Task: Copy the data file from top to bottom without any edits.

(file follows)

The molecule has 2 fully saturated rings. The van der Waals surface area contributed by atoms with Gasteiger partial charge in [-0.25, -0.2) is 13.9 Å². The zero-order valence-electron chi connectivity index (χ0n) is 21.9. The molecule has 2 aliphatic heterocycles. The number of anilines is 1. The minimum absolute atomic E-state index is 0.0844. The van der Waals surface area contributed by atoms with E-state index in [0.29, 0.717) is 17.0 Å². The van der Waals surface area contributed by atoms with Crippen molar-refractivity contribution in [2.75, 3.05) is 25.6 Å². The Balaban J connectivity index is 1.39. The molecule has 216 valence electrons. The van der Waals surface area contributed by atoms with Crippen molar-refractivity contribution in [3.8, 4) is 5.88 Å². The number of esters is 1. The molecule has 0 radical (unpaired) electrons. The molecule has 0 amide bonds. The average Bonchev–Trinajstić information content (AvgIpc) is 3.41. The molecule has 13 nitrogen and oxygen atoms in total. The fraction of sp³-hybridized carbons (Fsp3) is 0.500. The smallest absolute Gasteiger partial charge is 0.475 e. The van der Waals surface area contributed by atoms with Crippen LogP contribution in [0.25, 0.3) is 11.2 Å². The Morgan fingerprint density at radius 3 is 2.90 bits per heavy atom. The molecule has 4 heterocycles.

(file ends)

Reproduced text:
The molecule has 2 fully saturated rings. The van der Waals surface area contributed by atoms with Gasteiger partial charge in [-0.25, -0.2) is 13.9 Å². The zero-order valence-electron chi connectivity index (χ0n) is 21.9. The molecule has 2 aliphatic heterocycles. The number of anilines is 1. The minimum absolute atomic E-state index is 0.0844. The van der Waals surface area contributed by atoms with E-state index in [0.29, 0.717) is 17.0 Å². The van der Waals surface area contributed by atoms with Crippen molar-refractivity contribution in [2.75, 3.05) is 25.6 Å². The Balaban J connectivity index is 1.39. The molecule has 216 valence electrons. The van der Waals surface area contributed by atoms with Crippen molar-refractivity contribution in [3.8, 4) is 5.88 Å². The number of esters is 1. The molecule has 0 radical (unpaired) electrons. The molecule has 0 amide bonds. The average Bonchev–Trinajstić information content (AvgIpc) is 3.41. The molecule has 13 nitrogen and oxygen atoms in total. The fraction of sp³-hybridized carbons (Fsp3) is 0.500. The smallest absolute Gasteiger partial charge is 0.475 e. The van der Waals surface area contributed by atoms with Crippen LogP contribution in [0.25, 0.3) is 11.2 Å². The Morgan fingerprint density at radius 3 is 2.90 bits per heavy atom. The molecule has 4 heterocycles.